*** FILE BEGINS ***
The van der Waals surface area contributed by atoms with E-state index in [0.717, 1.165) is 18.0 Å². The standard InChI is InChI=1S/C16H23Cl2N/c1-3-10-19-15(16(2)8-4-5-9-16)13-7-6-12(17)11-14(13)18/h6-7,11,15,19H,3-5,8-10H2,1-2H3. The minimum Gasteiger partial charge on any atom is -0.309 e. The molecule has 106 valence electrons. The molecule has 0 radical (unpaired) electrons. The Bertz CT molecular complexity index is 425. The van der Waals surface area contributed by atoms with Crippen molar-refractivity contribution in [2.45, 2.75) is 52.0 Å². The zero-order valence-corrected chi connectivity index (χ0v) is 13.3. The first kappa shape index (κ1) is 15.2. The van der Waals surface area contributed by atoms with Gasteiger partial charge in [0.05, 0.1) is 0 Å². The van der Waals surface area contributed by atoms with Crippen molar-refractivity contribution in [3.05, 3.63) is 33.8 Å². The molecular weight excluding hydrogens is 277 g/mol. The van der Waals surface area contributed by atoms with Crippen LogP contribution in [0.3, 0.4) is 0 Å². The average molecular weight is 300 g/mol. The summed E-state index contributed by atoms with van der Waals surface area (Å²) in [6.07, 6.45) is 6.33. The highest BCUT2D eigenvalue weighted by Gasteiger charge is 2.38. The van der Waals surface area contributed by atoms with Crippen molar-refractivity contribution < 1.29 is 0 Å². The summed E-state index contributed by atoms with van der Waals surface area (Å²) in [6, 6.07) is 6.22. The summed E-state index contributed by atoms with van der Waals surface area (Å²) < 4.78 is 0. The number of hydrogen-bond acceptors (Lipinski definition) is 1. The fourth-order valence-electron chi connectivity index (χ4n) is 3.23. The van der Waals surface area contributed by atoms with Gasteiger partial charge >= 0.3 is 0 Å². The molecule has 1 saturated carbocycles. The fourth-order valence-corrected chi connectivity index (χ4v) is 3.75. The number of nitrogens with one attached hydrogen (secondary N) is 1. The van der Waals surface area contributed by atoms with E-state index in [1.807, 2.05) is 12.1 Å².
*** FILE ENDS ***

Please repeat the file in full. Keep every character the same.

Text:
The van der Waals surface area contributed by atoms with E-state index in [0.717, 1.165) is 18.0 Å². The standard InChI is InChI=1S/C16H23Cl2N/c1-3-10-19-15(16(2)8-4-5-9-16)13-7-6-12(17)11-14(13)18/h6-7,11,15,19H,3-5,8-10H2,1-2H3. The minimum Gasteiger partial charge on any atom is -0.309 e. The molecule has 106 valence electrons. The molecule has 0 radical (unpaired) electrons. The Bertz CT molecular complexity index is 425. The van der Waals surface area contributed by atoms with Crippen molar-refractivity contribution in [2.45, 2.75) is 52.0 Å². The zero-order valence-corrected chi connectivity index (χ0v) is 13.3. The first kappa shape index (κ1) is 15.2. The van der Waals surface area contributed by atoms with Gasteiger partial charge in [0.05, 0.1) is 0 Å². The van der Waals surface area contributed by atoms with Crippen molar-refractivity contribution in [3.05, 3.63) is 33.8 Å². The molecular weight excluding hydrogens is 277 g/mol. The van der Waals surface area contributed by atoms with Crippen LogP contribution in [0.3, 0.4) is 0 Å². The average molecular weight is 300 g/mol. The summed E-state index contributed by atoms with van der Waals surface area (Å²) in [6.07, 6.45) is 6.33. The highest BCUT2D eigenvalue weighted by Gasteiger charge is 2.38. The van der Waals surface area contributed by atoms with Crippen molar-refractivity contribution < 1.29 is 0 Å². The summed E-state index contributed by atoms with van der Waals surface area (Å²) in [6, 6.07) is 6.22. The summed E-state index contributed by atoms with van der Waals surface area (Å²) < 4.78 is 0. The number of hydrogen-bond acceptors (Lipinski definition) is 1. The fourth-order valence-electron chi connectivity index (χ4n) is 3.23. The van der Waals surface area contributed by atoms with Gasteiger partial charge >= 0.3 is 0 Å². The molecule has 1 saturated carbocycles. The fourth-order valence-corrected chi connectivity index (χ4v) is 3.75. The number of nitrogens with one attached hydrogen (secondary N) is 1. The van der Waals surface area contributed by atoms with E-state index in [1.807, 2.05) is 12.1 Å².